It is always a good idea to make reservations for tea if you know that's what you want to do. Sometimes, though, you just hit it right, and can walk in off the street and get a table with no problem.

This spring my youngest daughter and I were in Paris and after an afternoon of shopping, which included getting some macaroons to bring home, stopped into the flagship Ladurée on Rue Royale. While we waited in line (I have waited in the past up to 45 minutes to get macaroons) we noticed that tables were open and that we could have tea while our order was filled. The French tea is different from English tea in that you have the most exquisite pastries to select. It is truly where they excel, and a trip to Paris must include at minimum a pastry a day, along with a bottle of excellent wine each evening. Plan for the Spartan diet when you return and up your exercise regimen, but don't deny yourself this pleasure.

Ladurée's dessert menu is a host of impossibly beautiful and delicious architectural creations from the Saint-Honoré Rose-Framboise, a beautiful puff pastry filled with rose-petal custard, and topped with more puff pastry, rose fondant, whipped cream and raspberries; to a simple Millefeuille Praliné, layers of puff pastry with praline cream, almond cream and hazelnuts. You'll be spoiled forever after taking tea and pastries here.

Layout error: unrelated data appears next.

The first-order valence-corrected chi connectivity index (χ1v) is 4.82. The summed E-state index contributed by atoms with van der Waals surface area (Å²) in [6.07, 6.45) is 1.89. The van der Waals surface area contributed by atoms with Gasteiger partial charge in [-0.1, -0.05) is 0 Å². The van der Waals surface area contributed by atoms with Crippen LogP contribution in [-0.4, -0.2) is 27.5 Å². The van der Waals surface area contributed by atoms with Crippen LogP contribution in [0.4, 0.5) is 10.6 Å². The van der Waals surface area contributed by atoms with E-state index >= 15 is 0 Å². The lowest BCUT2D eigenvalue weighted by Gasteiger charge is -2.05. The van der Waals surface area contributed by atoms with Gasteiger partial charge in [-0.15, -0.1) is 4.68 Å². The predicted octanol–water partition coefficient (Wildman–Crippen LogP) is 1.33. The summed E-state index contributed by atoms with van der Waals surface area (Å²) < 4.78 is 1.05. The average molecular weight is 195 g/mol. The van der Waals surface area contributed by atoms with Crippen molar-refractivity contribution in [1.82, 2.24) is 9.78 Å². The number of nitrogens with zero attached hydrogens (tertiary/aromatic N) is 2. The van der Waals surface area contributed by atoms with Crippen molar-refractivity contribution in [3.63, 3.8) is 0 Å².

As much as I enjoy going out for tea, there is nothing like planning a tea party at home for your kids or grandchildren. It's easy to do, and doesn't require a ton of money or time. While you can bake your heart away in preparation, you can also go to your nearby grocery store and work a little magic with some store-bought pastries, whipped cream and hot chocolate.

Last winter I had such a party and the kids, ages 3 and 5, were mesmerized when they came to the table and saw the array of sweets on cake stands and fancy plates. They kept trying to sit next to the prettiest tarts. The menu was simple: finger sandwiches of peanut butter and jelly and cucumber and cream cheese, homemade miniature scones with lemon curd and raspberry jam, chocolate cream-filled jelly rolls (bought) and sliced into spirals, and chocolate-dipped strawberries. Tea for adults and hot chocolate for the kids. The caveat for the kids was they had to have sandwiches first, then sweets.

For kids, tea is all about dessert.

Marianne Stanton is the editor and publisher of Nantucket Today and The Inquirer and Mirror, Nantucket's newspaper since 1821.